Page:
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Publication Citation

47 Yale Journal of International Law 119 (2022)


Article 57(2) of the First Additional Protocol to the Geneva Conventions requires parties to an armed conflict to “do everything feasible to verify” their objects of attack and take “all precautions” to minimize civilian casualties and unintentional damage to civilian property. This obligation has been interpreted in international law to require state parties to set up an “effective intelligence gathering system” that would properly identify targets using all technical means at the disposal of the combating forces.

But existing law has failed to define what “effective intelligence” looks like. Quite the opposite. Modern history is filled with examples of intelligence errors that resulted in calamitous civilian casualties. In this paper I look at three such case studies, spanning various historical periods, geographical zones, and belligerent parties. Examining these cases, this Article makes the claim that faults in wartime intelligence production are not inevitable as is often presumed and that it is for a lack of specific regulation within the treatises of International Humanitarian Law (IHL) that they occur at the rate that they do.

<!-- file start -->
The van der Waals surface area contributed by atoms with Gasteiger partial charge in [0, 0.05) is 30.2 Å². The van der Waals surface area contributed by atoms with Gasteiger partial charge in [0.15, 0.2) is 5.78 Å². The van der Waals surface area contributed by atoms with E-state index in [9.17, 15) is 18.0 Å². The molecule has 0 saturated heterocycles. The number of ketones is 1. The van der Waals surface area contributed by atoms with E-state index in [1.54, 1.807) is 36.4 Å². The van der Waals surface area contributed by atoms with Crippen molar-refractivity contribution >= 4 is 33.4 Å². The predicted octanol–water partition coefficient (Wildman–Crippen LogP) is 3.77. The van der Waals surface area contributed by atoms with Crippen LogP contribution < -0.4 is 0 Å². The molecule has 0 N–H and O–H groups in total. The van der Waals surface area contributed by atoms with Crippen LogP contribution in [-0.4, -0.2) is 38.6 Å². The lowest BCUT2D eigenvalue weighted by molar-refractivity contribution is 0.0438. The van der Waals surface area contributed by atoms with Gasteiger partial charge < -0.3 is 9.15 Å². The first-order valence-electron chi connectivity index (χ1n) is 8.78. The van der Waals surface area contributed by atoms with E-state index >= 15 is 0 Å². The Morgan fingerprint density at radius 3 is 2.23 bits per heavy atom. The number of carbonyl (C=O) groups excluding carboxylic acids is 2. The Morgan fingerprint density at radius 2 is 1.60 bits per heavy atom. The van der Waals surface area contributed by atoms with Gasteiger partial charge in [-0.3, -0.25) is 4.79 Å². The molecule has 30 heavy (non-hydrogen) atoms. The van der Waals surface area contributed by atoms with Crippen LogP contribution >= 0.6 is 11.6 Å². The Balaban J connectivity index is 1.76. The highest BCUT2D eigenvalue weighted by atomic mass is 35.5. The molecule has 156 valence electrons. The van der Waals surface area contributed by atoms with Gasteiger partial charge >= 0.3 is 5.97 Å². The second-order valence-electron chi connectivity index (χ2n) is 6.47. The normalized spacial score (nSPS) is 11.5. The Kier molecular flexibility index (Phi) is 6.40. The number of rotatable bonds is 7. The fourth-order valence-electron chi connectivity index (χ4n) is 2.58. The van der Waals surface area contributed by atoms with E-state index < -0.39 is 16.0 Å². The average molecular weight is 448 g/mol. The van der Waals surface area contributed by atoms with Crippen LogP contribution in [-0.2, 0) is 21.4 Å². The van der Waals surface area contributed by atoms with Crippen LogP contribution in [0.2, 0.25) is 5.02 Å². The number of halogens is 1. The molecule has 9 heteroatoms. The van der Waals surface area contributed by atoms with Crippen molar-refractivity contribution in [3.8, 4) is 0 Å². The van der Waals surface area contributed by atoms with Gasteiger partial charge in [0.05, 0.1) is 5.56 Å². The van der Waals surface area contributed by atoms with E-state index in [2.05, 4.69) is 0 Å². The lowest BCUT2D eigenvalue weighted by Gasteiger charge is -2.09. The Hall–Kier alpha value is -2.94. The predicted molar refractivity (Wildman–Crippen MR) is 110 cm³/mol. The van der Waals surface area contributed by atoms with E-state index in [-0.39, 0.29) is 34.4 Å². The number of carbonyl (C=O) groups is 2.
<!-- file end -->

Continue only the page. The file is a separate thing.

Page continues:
The paper makes two important contributions: First, it highlights a temporal and spatial disconnect between the intelligence and military functions, which is not sufficiently accounted for in our contemporary laws of war. Tribunals and military manuals guide us to rely on the "reasonable commander" test in determining the lawfulness of a particular strike. Yet, in the process we overlook the fact that any reasonable commander will turn to her "reasonable intelligence agency"—the contours of this standard are conspicuously under-defined. Second, the paper demonstrates the existence of an accountability gap in IHL for faulty intelligence used in targeting decisions. The paper takes a first step at proposing a new duty of care, under which states will be held civilly liable for unreasonable intelligence errors that are found to be the cause for the otherwise avoidable civilian harm.